372 B.C. to 1066 A.D.
By Bea and Bill Jennings
Animals know instinctively which plants to avoid that can be poisonous to them. Man, however, had to learn by trial and error. This knowledge was passed on by oral tradition and later by written herbals. In the beginning the primary concern was medicine. As man progressed, so did his knowledge of the plants. Soon plants were documented for their uses: roses for fragrance, woad for blue dye, and flax for linen.
In this issue of Subrosa, Historic Herbals, Part 1, represents a sampling of the evolution of Western thinking about plants from Aristotle (384-322 B.C.) down to the Norman conquest in 1066 A.D. In the next issue of Subrosa, Historic Herbals, Part 2, will represent the continuing evolution of Western plant lore from 1066 A.D. through the invention of printing to 1800 A.D.
Theophrastus (372-287 B.C.) became head of the Lyceum when Aristotle retired in 323. Two major botanical works he wrote are: Peri phyton historia ("Inquiry into Plants") and Peri phyton aition ("Growth of Plants"), comprising nine and six books respectively. These books were not translated into Latin until the fifteenth century. They became an important reference for many medieval herbalists.
Crateuas (1st c. B.C.) influenced pharmacology and medicine with the earliest known botanical drawings of plants. He classified and described plants and explained their medicinal uses. The drawings that bear his name are copies made about A.D. 500.
Pliny the Elder (A.D. 23-79) wrote about plants in his Natural History. His writings were described by The Oxford Companion to English Literature (1986) as 'an encyclopedic rag-bag of popular science.'
Pliny the Younger (A.D. 62-112) provides more useful information about plants and the layout of Roman gardens in his letters.
The most important writer on medicine is Pedanius Diocorides, (1st cent. A.D.), a Sicilian of Greek extraction. He wrote Materia medica (A.D. 77) which was the leading source of botanical terminology and pharmacology for 16 centuries. It named over 600 plants, including cannabis, colchicum, water hemlock, and peppermint. He also described approximately 1,000 simple drugs. The earliest surviving copy, called the Codex vindobonensis, was written and illustrated at Constantinople for Juliana Anica, daughter of the Emperor Flavius, in about A.D. 512. It is the earliest surviving illustrated herbal in the Western world.
The Doctrine of Signatures, the theory that the appearance, or outward sign, of a plant resembles the part of the human body that it can help or cure came out of the writings of Dioscorides.
Palladius (A.D. 363-431) was a Galatian monk who exhibited a sober humanism in his reaction to monastic vanity when he wrote: "to drink wine with reason is better than to drink water with pride". He wrote: Palladius de agricultura that advised what to do each month throughout a gardening year.
Aelfric (955-1010 A.D.) Grammaticus ('the Grammarian') - a Benedictine monk of Cerne Abbas and Winchester, who wrote the Nominum herbarum in 995 that listed over 200 herbs and trees.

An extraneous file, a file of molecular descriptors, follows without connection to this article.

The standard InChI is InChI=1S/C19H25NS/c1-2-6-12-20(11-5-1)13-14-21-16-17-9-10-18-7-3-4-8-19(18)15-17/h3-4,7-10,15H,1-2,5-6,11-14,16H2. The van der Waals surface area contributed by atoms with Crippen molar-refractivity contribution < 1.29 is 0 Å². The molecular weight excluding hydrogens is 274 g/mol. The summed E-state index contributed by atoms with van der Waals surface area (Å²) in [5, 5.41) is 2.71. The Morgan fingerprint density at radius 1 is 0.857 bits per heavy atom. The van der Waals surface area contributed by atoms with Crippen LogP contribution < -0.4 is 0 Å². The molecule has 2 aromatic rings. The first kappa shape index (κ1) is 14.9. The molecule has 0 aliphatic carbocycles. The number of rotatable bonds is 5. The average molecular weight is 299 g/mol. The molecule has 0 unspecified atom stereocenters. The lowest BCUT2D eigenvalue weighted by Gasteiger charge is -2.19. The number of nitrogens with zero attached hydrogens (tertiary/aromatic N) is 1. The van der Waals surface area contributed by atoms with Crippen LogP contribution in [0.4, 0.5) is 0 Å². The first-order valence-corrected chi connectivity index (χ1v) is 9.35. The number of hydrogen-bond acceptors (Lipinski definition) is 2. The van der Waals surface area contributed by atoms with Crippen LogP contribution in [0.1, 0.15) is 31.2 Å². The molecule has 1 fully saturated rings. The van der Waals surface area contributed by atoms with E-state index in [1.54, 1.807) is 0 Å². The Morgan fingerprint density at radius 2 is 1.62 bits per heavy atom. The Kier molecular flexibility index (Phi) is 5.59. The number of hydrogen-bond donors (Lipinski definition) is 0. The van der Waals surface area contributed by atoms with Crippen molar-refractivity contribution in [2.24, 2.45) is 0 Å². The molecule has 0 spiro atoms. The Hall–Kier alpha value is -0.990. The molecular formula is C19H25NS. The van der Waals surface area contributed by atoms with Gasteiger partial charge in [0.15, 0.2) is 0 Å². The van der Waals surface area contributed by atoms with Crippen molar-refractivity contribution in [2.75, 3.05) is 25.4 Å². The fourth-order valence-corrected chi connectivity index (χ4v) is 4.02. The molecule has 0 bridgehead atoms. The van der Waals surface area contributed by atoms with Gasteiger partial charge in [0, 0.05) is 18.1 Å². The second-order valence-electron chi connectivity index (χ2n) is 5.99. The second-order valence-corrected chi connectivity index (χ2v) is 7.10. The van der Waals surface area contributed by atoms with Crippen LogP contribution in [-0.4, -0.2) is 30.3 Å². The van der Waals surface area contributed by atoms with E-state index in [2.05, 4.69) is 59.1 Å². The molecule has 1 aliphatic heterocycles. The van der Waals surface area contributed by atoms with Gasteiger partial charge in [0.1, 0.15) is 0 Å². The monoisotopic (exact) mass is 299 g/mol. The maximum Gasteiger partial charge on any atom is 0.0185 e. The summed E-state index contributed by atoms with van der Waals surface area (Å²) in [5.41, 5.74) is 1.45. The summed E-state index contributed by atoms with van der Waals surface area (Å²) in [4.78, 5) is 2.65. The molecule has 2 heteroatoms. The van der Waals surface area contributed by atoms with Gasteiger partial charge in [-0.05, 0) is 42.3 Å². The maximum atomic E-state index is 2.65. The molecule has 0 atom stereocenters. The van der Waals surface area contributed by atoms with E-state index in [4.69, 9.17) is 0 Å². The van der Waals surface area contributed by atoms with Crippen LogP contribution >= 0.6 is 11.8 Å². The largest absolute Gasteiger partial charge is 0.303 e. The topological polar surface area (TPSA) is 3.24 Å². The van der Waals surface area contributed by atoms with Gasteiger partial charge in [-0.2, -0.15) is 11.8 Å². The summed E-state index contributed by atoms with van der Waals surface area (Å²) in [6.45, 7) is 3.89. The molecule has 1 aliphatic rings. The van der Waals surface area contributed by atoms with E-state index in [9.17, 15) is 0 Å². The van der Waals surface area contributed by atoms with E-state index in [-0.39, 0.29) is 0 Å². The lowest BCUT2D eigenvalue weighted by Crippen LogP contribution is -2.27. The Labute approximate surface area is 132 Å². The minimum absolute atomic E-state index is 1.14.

Avicenna (980-1037 A.D.), known as the 'Prince of Physicians', frequently acknowledged the teachings of Aristotle and Galen in his Canon of Medicine. His work was not only highly regarded in the Arab world but was used in the European medical schools for 600 years.
The earliest surviving Anglo-Saxon manuscript dealing with the virtues of herbs is the Leech Book of Bald. This herbal was written in the vernacular by a Saxon doctor or 'leech' in the early tenth century and embodies beliefs that date back to primitive and mysterious times, long before Christianity, and indeed before the Romans invaded English shores.
The oldest illustrated herbal preserved from Anglo-Saxon times is a translation of the Latin Herbarium of Apuleius, originally compiled in the fifth century. The Anglo-Saxon translation of this herbal was produced between 1000 and 1050. It appears to have been copied from a manuscript that originated in southern Italy. One of the illustrations depicts a mandrake being pulled out of the ground by a lead attached to a dog. (Legend has it that a mandrake will emit a loud shrieking sound that drives anyone mad who tries to dig it up. Therefore, a dog would be attached to the mandrake to pull it up.)
The Lacnunga, an Anglo-Saxon manuscript written in the tenth century, contains an alliterative lay or charm in praise of the nine sacred herbs of the Nordic god Woden. These nine herbs were mugwort, waybroad (plantain), Stime (watercress), maytehn (chamomile), wergulu (nettle), chervil, fennel, crab-apple, and the unidentified 'atterlothe'.
After the Norman Conquest in 1066 numerous Anglo-Saxon manuscripts were destroyed and replaced exclusively with books written in Latin.
To be continued in Part 2 in the next Subrosa.
Bea and Bill Jennings, Herb Garden Docent Co-Chairs
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